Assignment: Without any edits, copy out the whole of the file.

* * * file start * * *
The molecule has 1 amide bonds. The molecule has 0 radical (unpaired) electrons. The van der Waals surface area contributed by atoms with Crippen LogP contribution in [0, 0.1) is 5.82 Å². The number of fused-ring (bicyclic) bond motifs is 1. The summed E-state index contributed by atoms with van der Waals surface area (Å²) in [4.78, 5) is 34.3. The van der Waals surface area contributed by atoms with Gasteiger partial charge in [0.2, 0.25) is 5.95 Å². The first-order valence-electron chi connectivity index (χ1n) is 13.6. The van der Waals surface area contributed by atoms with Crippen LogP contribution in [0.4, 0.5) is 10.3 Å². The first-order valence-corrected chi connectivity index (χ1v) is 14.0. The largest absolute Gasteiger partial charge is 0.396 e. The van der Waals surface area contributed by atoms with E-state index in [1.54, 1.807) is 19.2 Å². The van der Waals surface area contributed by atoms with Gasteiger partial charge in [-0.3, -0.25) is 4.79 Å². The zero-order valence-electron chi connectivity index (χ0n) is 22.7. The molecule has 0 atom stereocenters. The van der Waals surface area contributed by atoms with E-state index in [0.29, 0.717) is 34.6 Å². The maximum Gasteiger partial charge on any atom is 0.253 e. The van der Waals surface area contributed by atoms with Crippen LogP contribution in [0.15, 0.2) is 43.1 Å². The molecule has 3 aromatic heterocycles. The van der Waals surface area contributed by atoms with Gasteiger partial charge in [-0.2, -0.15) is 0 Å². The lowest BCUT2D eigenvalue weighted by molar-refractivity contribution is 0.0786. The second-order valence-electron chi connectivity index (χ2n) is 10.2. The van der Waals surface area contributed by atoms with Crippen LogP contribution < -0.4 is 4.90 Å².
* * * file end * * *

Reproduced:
The molecule has 1 amide bonds. The molecule has 0 radical (unpaired) electrons. The van der Waals surface area contributed by atoms with Crippen LogP contribution in [0, 0.1) is 5.82 Å². The number of fused-ring (bicyclic) bond motifs is 1. The summed E-state index contributed by atoms with van der Waals surface area (Å²) in [4.78, 5) is 34.3. The van der Waals surface area contributed by atoms with Gasteiger partial charge in [0.2, 0.25) is 5.95 Å². The first-order valence-electron chi connectivity index (χ1n) is 13.6. The van der Waals surface area contributed by atoms with Crippen LogP contribution in [0.4, 0.5) is 10.3 Å². The first-order valence-corrected chi connectivity index (χ1v) is 14.0. The largest absolute Gasteiger partial charge is 0.396 e. The van der Waals surface area contributed by atoms with E-state index in [1.54, 1.807) is 19.2 Å². The van der Waals surface area contributed by atoms with Gasteiger partial charge in [-0.3, -0.25) is 4.79 Å². The zero-order valence-electron chi connectivity index (χ0n) is 22.7. The molecule has 0 atom stereocenters. The van der Waals surface area contributed by atoms with E-state index in [0.29, 0.717) is 34.6 Å². The maximum Gasteiger partial charge on any atom is 0.253 e. The van der Waals surface area contributed by atoms with Crippen LogP contribution in [0.15, 0.2) is 43.1 Å². The molecule has 3 aromatic heterocycles. The van der Waals surface area contributed by atoms with Gasteiger partial charge in [-0.2, -0.15) is 0 Å². The lowest BCUT2D eigenvalue weighted by molar-refractivity contribution is 0.0786. The second-order valence-electron chi connectivity index (χ2n) is 10.2. The van der Waals surface area contributed by atoms with Crippen LogP contribution < -0.4 is 4.90 Å².